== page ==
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Do it Yourself Energy Audit

BY Allconnect | Thu Dec 27, 2012

DIY Energy AuditGuest Post by Ryan Sauer

We all know it’s not easy to keep home energy costs low, which is why many people hire professionals to perform a home energy audit to help them save money.  Another less-costly option is to perform a home energy audit yourself, something that is quick to learn and much easier on your budget.

This could be an especially smart choice if you notice a sudden spike in your energy bills and would like to get to the root of the problem yourself, and as quickly as possible.  Read on for more information and guidance on a DIY home energy audit.

Compare Your Energy Bills

First, pull out all your monthly heating and cooling bills from as far back as you can and take a careful look.  If you haven’t saved them, contact your utility company and ask them to provide back statements.  If you are able, enter the data into a spreadsheet on your computer to make it a little easier to spot changes or trends.

Then, do some digging.  Any  particular trends that stand out?  What changes do you see, either from month to month or season to season? What situations might have caused a spike in usage?  Pay attention to how much your company is charging per KWH as well as how many kilowatt hours you use.

This will give you a baseline financial picture from which to measure future changes, and a general idea of what you should be looking for in your audit.

Locate Air Leaks

Did you know that simple air leaks can reduce your home’s energy efficiency by up to 30% a year?  This figure, from the U.S. Department of Energy, should inspire you to examine the places in your house where different building materials intersect and/or meet.  Examples of these are where pipes and wires exit the home, along the foundation, corners and by chimneys.  Are there good seals around all your windows and doors?  What about mortar?  Is it cracked?

One low-cost way to detect air leaks is by performing the “incense test,” where you carefully move a lit incense stick along your walls.  Wherever the smoke wavers, you will probably find air sneaking in and out. If you live in a cold climate, take a look at your roof after a snowfall. If the snow has melted from your roof more quickly than your neighbors’ chances are you are losing heat.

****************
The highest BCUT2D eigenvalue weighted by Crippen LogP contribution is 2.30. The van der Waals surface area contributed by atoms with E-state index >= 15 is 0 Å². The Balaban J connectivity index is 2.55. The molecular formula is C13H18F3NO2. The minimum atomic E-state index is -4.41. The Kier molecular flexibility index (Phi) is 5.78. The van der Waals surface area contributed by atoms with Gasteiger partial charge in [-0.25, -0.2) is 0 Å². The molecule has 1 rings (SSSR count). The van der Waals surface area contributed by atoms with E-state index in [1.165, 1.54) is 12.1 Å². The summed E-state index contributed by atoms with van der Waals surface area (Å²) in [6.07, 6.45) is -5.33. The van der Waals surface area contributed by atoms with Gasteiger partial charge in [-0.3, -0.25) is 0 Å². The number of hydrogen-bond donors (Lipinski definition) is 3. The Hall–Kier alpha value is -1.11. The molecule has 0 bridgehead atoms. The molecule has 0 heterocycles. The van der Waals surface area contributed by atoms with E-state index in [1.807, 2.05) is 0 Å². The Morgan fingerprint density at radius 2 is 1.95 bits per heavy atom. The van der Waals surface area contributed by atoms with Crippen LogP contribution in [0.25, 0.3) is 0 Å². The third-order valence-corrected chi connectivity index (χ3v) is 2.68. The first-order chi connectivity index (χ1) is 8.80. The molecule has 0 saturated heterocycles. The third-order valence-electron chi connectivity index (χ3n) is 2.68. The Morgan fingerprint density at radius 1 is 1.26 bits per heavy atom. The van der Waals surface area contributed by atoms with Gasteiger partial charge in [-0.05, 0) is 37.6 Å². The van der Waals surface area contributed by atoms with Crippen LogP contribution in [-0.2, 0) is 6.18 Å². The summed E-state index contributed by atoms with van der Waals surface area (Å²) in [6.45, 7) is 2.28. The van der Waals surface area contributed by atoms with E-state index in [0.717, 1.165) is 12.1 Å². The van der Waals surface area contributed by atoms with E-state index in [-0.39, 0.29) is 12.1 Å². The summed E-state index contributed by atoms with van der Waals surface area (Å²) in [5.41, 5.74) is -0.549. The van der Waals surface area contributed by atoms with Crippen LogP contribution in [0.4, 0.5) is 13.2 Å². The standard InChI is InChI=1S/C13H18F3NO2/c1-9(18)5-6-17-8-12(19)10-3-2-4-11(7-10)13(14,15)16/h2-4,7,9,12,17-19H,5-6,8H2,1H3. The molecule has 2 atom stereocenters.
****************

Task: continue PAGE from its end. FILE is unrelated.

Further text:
Check Insulation

Do an insulation inspection.  Check your basement walls, exterior walls, floors and ceilings – even your crawl spaces.  If your insulation levels are lower than the recommended minimum, you could have significant heat loss through the walls, floors and ceiling of your house.  It’s especially crucial to check the attic.  Check for a vapor barrier; if there isn’t one, you can paint your interior ceilings with vapor barrier paint, thus reducing the amount of water vapor that will pass through the ceiling.  While you’re in the attic, look for openings in spots that should be sealed, such as chimneys, pipes and duct work, and seal any of these openings you find with expanding foam caulk or something similar.

Inspect Heating and Cooling Systems

It’s no surprise that home cooling and heating are usually the biggest home energy users.  Check and replace furnace and air conditioning filters regularly, as often as every one or two months during peak seasons. Another option is to purchase an electrostatic permanent filter, an investment which will cut waste and clean air much better.

Also, check your central A/C coils inside and outside and vacuum any dirt off of them.  Duct work should be examined for dirt streaks, and if your ducts are extremely worn or dirty, bring in a professional for a cleaning or replacement.  While you can and should check your heating and cooling regularly, it’s a sound practice to have an annual professional inspection done.

Lighting, Appliances and Electronics

Do a light bulb inventory for the entire house and replace inefficient bulbs with compact fluorescent lamps (Cf Ls), LED or energy-saving incandescents.  Carefully examine your electronics and appliances and estimate how much energy they use.  If you find a high number of guilty gadgets, devise a strategy that will reduce usage, or begin planning for replacement appliances. Check out the video below for more information about lighting and lumens.

By conducting a DIY home energy assessment, you will be able to determine what areas of your home are using the most energy, and then take necessary action, whether it’s a simple fix or one that requires the help of a professional. You may spend a few dollars now, but the savings will more than make up for this initial investment.

Ryan Sauer is a writer and editor for Bisk Education. He covers topics such as, sustainability in project management, corporate sustainability, and establishing a sustainable lifestyle.

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